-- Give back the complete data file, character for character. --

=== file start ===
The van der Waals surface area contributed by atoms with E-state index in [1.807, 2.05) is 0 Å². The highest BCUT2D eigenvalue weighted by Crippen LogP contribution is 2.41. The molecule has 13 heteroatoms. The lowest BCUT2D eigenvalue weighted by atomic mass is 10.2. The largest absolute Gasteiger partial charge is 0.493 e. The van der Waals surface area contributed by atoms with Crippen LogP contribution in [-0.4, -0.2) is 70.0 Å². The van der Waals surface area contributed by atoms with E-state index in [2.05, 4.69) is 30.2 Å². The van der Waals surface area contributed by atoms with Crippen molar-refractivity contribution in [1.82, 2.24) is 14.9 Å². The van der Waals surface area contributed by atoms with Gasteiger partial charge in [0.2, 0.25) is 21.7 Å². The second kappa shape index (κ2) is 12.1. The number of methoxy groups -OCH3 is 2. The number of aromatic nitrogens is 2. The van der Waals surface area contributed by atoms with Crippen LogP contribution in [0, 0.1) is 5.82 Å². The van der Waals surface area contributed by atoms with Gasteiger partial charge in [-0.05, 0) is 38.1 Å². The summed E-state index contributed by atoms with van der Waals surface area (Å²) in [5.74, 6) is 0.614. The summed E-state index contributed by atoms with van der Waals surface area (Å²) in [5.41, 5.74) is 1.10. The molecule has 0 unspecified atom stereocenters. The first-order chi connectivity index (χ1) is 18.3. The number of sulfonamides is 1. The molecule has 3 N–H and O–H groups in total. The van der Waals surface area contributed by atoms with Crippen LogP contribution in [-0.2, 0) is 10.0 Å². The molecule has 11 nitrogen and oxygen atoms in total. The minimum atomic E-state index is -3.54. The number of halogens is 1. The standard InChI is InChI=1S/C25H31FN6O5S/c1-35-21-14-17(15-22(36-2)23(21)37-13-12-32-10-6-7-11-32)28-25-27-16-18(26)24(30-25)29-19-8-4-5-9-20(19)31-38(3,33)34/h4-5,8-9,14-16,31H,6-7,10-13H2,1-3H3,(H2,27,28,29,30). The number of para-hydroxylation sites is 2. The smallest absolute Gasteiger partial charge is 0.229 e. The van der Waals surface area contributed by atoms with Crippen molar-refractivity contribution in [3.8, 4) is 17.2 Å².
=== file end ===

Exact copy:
The van der Waals surface area contributed by atoms with E-state index in [1.807, 2.05) is 0 Å². The highest BCUT2D eigenvalue weighted by Crippen LogP contribution is 2.41. The molecule has 13 heteroatoms. The lowest BCUT2D eigenvalue weighted by atomic mass is 10.2. The largest absolute Gasteiger partial charge is 0.493 e. The van der Waals surface area contributed by atoms with Crippen LogP contribution in [-0.4, -0.2) is 70.0 Å². The van der Waals surface area contributed by atoms with E-state index in [2.05, 4.69) is 30.2 Å². The van der Waals surface area contributed by atoms with Crippen molar-refractivity contribution in [1.82, 2.24) is 14.9 Å². The van der Waals surface area contributed by atoms with Gasteiger partial charge in [0.2, 0.25) is 21.7 Å². The second kappa shape index (κ2) is 12.1. The number of methoxy groups -OCH3 is 2. The number of aromatic nitrogens is 2. The van der Waals surface area contributed by atoms with Crippen LogP contribution in [0, 0.1) is 5.82 Å². The van der Waals surface area contributed by atoms with Gasteiger partial charge in [-0.05, 0) is 38.1 Å². The summed E-state index contributed by atoms with van der Waals surface area (Å²) in [5.74, 6) is 0.614. The summed E-state index contributed by atoms with van der Waals surface area (Å²) in [5.41, 5.74) is 1.10. The molecule has 0 unspecified atom stereocenters. The first-order chi connectivity index (χ1) is 18.3. The number of sulfonamides is 1. The molecule has 3 N–H and O–H groups in total. The van der Waals surface area contributed by atoms with Crippen LogP contribution in [-0.2, 0) is 10.0 Å². The molecule has 11 nitrogen and oxygen atoms in total. The minimum atomic E-state index is -3.54. The number of halogens is 1. The standard InChI is InChI=1S/C25H31FN6O5S/c1-35-21-14-17(15-22(36-2)23(21)37-13-12-32-10-6-7-11-32)28-25-27-16-18(26)24(30-25)29-19-8-4-5-9-20(19)31-38(3,33)34/h4-5,8-9,14-16,31H,6-7,10-13H2,1-3H3,(H2,27,28,29,30). The number of para-hydroxylation sites is 2. The smallest absolute Gasteiger partial charge is 0.229 e. The van der Waals surface area contributed by atoms with Crippen molar-refractivity contribution in [3.8, 4) is 17.2 Å².